Monday, 10 November 2014


The Theatre (left, with the flag) and the Curtain (right), in 1598.

It was dawn on December 28th 1598 and through a great snowstorm that had blown up during the night a group of heavily armed (with "swords, daggers, bills, axes and such like") men, William Shakespeare among them, trudged through Shoreditch to the Theatre at the north-east of Finsbury Fields.

The Theatre, England's first purpose-built theatre, stood on land owned by Giles Allen (brother of a former Lord Mayor), the land being leased by Richard Burbage for the player's company the Chamberlain's Men. Burbage had died, the lease was expiring and Allen was not going to extend it, apparently intending to demolish the Theatre for the salvage value. The place had been vacant for two years and the company had been forced to move to a temporary home in the nearby Curtain.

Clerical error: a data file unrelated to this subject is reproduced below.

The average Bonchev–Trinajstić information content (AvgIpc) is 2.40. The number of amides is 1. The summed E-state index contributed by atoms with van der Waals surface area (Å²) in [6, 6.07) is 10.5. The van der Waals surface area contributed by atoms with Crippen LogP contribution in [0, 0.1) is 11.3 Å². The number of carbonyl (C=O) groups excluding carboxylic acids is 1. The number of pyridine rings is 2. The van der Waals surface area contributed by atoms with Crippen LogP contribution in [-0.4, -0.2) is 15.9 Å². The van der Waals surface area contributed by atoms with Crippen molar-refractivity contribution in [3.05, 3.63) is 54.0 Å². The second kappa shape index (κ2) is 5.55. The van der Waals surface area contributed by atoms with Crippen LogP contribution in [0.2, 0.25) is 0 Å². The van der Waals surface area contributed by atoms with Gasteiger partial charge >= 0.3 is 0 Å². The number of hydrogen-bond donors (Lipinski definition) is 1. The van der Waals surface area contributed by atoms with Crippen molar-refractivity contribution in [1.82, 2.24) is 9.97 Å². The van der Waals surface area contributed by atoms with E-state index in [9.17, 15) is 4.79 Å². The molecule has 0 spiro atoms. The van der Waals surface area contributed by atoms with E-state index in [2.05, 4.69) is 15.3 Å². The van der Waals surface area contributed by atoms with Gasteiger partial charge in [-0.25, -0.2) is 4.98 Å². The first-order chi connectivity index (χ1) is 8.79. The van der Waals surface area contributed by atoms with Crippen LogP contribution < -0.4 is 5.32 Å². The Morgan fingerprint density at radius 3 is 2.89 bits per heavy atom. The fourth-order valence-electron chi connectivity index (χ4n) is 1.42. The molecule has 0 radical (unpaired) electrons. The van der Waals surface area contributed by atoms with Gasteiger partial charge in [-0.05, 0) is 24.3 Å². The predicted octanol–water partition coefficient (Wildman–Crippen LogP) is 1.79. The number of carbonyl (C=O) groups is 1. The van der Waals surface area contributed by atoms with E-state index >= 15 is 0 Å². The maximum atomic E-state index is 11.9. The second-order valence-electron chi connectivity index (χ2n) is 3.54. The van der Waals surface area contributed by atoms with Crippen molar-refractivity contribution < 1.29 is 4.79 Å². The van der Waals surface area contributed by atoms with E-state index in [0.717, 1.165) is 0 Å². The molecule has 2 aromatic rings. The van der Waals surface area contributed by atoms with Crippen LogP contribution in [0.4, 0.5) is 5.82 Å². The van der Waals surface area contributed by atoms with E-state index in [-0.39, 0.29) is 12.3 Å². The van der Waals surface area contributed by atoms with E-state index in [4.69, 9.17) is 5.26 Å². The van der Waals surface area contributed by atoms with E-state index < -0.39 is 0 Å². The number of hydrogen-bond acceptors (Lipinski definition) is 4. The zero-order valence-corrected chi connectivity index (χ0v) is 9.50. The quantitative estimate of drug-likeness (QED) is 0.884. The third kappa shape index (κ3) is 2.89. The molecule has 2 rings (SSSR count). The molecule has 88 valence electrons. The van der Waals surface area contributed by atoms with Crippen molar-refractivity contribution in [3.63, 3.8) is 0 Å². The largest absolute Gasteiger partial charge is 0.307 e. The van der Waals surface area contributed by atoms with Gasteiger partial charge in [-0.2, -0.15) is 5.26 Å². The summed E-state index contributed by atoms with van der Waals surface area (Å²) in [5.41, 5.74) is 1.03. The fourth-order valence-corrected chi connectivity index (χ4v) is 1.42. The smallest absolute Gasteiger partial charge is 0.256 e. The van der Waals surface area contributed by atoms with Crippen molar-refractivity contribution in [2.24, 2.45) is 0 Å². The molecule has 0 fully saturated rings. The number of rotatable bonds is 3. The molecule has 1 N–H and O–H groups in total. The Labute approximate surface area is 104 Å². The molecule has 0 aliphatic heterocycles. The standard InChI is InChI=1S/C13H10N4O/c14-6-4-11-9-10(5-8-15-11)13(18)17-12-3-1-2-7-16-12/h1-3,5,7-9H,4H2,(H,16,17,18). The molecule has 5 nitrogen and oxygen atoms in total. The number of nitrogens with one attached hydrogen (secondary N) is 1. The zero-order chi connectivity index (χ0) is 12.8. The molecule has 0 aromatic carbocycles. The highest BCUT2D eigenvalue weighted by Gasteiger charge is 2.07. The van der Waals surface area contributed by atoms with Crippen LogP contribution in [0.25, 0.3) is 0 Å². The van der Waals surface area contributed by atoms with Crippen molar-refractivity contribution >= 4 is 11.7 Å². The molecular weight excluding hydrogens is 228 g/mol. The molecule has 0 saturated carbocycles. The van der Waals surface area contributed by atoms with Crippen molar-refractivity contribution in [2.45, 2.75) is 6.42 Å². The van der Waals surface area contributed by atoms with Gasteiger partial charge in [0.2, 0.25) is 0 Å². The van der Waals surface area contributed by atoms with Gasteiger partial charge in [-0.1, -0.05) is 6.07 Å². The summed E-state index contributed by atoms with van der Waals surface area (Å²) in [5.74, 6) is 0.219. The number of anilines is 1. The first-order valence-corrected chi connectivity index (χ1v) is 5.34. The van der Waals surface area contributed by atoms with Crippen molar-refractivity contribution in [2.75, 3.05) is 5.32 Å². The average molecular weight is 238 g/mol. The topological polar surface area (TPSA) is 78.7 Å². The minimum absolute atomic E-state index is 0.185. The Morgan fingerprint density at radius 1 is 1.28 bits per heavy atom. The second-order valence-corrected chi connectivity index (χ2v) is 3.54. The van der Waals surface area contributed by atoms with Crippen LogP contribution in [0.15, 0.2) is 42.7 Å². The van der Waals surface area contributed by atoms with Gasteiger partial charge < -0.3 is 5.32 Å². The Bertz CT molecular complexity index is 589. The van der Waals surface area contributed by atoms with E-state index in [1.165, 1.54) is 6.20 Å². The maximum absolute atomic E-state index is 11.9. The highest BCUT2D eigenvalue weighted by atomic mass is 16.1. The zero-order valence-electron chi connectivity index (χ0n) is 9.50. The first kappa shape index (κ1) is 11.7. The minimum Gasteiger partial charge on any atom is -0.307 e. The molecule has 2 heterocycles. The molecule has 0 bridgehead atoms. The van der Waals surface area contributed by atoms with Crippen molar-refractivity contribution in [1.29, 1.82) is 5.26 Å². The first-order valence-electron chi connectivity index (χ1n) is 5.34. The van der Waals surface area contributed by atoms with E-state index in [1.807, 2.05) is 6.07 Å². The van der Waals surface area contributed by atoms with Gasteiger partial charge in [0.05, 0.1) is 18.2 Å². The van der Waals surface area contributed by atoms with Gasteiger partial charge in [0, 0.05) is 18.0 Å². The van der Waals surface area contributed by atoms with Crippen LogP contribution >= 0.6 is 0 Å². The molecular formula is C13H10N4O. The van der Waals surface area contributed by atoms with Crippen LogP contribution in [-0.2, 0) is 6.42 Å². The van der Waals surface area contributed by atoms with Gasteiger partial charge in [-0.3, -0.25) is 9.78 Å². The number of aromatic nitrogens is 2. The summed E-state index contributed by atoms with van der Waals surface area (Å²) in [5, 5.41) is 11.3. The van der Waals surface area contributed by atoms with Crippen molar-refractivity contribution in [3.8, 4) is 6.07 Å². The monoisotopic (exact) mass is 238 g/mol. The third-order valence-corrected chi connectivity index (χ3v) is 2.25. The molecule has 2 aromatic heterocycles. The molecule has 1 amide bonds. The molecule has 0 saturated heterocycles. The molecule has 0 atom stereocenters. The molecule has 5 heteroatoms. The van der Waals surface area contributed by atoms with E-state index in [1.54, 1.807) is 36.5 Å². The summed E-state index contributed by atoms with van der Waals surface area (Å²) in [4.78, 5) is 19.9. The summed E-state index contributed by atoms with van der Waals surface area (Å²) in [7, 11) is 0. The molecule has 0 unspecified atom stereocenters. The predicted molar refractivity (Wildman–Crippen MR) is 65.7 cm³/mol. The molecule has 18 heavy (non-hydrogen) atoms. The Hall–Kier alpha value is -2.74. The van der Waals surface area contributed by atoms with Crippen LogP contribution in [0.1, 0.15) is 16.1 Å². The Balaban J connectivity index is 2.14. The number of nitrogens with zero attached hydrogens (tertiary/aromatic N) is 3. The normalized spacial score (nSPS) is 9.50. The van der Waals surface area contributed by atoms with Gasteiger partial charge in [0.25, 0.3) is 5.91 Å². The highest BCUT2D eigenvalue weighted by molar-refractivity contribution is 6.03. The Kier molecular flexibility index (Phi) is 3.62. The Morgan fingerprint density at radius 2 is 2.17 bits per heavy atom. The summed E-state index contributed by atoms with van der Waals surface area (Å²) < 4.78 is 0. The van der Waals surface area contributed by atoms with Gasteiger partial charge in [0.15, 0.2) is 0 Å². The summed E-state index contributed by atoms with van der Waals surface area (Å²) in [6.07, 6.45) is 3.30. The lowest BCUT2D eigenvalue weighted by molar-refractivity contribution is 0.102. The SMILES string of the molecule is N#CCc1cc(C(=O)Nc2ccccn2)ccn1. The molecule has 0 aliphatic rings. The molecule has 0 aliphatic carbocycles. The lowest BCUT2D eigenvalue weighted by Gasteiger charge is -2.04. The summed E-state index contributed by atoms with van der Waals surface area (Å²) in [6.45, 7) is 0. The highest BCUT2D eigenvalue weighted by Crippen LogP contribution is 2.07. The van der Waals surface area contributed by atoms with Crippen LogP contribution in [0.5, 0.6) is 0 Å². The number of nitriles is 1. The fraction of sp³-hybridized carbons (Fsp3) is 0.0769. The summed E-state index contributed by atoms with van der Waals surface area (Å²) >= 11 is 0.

So that day the Chamberlain's Men stole the Theatre - took the frame apart piece by piece, loaded the timbers onto carts and carried them away.

The next year a long cold spell delayed the completion of new foundations in Bankside, Southwark, on land the Chamberlain's Men had leased for thirty-one years from Sir Nicholas Brend. In late summer the Globe theatre opened for business, Shakespeare's new play Julius Caesar being among the first productions.

The Globe and the Bear Gardens in 1600.

I am not going to go into ecstasies about James Shapiro's book 1599, A Year in the Life of William Shakespeare, because I am lazy and dull.

If you have never read anything about Shakespeare, or have read everything except this, read it!